It was a beautiful, sunny day for the annual Memorial Day Service at Park Hill Cemetery May 27. This marks the 150th Memorial Day celebration as the first was held in 1868.
Gerald Neeman was the Master of Ceremonies for the service that commemorated those who have served and those who have paid the ultimate price.  A middle school ensemble played a musical prelude and Taps.  The crowd sang the Star Spangled Banner together.
Each year the program includes a reading of General Logan’s Orders, Gettysburg Address, In Flanders Field, and America’s Answer read by Boys and Girls State Representatives.  The 2018 readers were Anna Bohlken and Pierce Agena.  Representatives from the American Legion Auxiliary, the V.F.W Auxiliary, and Boy Scout Troop #337 placed wreaths at the service.
Saturday, volunteers and Boy Scouts had spent hours placing flags at the graves of soldiers and the larger flags along the perimeter of the cemetery in preparation for Memorial Day.
Pastor Andy DeGolyer gave the Memorial Day Address.  His parents, all of his uncles, and many others in his family served in the navy.  DeGolyer went into the navy 45 days after his high school graduation in 1987 and served until 1991.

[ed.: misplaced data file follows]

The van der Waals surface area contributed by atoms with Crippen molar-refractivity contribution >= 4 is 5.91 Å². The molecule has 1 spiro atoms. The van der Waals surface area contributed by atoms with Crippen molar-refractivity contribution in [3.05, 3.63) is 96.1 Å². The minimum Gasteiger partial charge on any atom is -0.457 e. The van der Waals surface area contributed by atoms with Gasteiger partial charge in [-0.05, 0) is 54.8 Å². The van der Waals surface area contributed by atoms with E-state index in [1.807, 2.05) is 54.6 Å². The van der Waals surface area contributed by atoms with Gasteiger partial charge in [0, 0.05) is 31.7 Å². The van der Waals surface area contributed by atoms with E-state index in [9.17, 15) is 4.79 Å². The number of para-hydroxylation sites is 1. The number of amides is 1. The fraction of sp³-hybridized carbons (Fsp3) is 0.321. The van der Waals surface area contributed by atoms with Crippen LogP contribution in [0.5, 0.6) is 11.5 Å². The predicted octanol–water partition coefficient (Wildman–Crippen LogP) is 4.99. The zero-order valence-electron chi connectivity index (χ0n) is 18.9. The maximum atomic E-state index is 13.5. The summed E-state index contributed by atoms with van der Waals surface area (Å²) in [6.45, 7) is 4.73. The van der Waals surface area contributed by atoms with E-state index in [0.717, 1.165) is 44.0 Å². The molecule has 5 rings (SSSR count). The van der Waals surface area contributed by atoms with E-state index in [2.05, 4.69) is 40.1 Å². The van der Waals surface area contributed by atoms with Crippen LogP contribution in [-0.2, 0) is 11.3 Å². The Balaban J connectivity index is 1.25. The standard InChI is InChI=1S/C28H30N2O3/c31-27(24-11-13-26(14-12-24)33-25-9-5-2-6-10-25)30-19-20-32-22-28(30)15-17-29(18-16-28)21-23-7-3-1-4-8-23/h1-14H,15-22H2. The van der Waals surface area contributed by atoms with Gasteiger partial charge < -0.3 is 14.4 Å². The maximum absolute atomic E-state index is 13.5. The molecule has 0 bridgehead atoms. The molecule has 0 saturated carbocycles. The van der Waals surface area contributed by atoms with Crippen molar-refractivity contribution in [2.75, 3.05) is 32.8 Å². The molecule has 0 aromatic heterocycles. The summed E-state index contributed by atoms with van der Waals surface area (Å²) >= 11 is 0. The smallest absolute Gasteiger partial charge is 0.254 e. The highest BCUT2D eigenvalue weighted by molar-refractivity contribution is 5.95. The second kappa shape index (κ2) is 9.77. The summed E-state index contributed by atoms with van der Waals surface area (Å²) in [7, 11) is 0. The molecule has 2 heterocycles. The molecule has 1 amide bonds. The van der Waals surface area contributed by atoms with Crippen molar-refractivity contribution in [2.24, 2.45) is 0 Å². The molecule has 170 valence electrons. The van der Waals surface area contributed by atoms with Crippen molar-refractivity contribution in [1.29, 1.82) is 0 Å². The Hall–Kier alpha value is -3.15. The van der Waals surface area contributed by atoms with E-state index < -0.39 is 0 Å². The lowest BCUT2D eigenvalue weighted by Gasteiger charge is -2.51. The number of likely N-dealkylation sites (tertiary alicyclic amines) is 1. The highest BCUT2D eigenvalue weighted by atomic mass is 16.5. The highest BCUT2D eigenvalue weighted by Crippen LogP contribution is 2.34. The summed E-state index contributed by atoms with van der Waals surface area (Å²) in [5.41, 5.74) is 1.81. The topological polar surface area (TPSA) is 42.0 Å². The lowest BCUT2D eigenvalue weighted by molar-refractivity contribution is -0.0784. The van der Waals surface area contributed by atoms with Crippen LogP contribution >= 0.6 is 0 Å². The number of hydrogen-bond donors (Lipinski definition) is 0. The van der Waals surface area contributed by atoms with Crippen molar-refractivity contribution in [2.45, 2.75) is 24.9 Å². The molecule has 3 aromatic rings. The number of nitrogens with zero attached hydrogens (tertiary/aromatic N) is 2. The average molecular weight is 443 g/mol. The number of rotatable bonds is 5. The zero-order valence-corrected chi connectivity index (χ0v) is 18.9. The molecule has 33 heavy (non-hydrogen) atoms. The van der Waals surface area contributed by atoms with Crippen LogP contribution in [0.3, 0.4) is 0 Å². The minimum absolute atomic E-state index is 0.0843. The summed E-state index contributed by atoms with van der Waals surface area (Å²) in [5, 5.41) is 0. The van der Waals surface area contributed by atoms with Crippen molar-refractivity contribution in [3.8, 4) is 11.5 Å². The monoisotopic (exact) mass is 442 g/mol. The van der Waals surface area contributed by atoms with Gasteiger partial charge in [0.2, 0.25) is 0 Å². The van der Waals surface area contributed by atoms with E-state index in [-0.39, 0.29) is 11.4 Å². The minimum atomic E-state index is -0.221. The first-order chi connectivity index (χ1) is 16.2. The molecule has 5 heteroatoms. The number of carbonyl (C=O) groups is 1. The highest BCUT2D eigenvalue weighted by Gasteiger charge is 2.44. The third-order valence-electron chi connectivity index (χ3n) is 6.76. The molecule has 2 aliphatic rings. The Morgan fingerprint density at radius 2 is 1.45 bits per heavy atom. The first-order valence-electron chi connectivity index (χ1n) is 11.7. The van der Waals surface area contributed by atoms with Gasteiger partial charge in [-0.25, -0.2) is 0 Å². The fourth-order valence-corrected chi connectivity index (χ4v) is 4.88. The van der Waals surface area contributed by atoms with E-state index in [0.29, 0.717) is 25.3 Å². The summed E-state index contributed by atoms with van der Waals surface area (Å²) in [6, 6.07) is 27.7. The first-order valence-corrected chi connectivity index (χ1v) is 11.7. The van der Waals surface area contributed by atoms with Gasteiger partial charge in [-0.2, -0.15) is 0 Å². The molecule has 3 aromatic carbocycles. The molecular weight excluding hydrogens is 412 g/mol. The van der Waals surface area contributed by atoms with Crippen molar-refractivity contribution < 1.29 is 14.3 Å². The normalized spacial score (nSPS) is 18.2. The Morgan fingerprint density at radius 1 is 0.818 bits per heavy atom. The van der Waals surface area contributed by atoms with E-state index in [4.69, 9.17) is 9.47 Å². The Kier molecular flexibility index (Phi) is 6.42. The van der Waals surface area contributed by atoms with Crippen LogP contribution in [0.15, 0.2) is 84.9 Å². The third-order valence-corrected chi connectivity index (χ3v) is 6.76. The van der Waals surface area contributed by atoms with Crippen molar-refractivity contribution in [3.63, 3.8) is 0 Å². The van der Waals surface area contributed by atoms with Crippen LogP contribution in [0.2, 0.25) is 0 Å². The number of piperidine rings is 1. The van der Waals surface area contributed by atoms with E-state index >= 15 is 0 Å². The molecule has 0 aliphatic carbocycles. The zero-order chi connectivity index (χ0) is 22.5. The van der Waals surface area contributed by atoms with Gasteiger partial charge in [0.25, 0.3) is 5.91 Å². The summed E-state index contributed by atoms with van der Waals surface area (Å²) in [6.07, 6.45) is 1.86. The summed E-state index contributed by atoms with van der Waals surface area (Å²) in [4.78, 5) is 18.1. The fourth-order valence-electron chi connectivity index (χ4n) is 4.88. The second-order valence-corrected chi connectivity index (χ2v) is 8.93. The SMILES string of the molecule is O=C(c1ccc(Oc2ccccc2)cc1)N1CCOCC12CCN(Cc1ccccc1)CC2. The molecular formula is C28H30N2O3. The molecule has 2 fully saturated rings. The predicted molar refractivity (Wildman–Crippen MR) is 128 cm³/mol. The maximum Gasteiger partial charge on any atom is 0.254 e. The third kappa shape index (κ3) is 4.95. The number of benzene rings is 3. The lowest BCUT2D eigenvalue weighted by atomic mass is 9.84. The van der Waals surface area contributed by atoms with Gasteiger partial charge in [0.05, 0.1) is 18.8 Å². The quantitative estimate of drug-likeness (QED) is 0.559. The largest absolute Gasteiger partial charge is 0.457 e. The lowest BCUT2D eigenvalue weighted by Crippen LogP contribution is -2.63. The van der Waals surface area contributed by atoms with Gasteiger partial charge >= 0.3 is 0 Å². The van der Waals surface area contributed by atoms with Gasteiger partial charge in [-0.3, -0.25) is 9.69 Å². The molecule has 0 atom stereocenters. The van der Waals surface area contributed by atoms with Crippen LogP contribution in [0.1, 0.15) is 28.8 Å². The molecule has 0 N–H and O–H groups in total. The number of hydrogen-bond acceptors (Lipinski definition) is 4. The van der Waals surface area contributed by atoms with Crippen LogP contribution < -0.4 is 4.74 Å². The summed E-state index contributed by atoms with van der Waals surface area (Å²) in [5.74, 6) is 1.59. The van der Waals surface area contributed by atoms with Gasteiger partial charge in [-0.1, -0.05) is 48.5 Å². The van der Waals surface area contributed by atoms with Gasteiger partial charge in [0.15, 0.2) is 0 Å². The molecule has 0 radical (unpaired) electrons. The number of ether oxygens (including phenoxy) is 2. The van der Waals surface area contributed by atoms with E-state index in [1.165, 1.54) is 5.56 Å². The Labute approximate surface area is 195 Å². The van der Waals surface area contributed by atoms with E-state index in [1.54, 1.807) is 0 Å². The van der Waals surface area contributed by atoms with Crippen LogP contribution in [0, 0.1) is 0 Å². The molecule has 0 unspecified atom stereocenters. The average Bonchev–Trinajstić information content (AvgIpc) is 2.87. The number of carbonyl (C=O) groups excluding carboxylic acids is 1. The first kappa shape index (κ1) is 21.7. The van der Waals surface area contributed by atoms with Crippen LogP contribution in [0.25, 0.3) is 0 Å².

DeGolyer spoke about the history of Memorial Day and what it’s truly about.  
Originally started as Decoration Day where the graves of fallen soldiers were decorated to honor them, it was always held on May 30.  Later, in 1971, the holiday was declared Memorial Day and set for the last Monday in May.
In his address, DeGolyer said, “It is important that we do not forget the sacrifices of the men and women who have died defending this country so that you and I have the liberties that we have today.”
Though Veterans Day is set aside to recognize all for their service, Memorial Day has been set to honor the fallen.  
When sharing about fallen soldier Alejandro Villanueva, DeGolyer read part of an essay written by Villanueva before his passing.  “Most of us like to focus on what we have, not what we lost.  Most days that is okay and something to celebrate, but today is not the day to celebrate what you have.  We need to celebrate and remember those that are lost.”  More than 1.1 million service men and women have lost their lives in service to the United States.
In emphasizing the importance of Memorial Day, DeGolyer said, “As you leave today, let us remember that it’s not a celebration for us in life.  It’s remembrance of those that give us the ability to celebrate life.”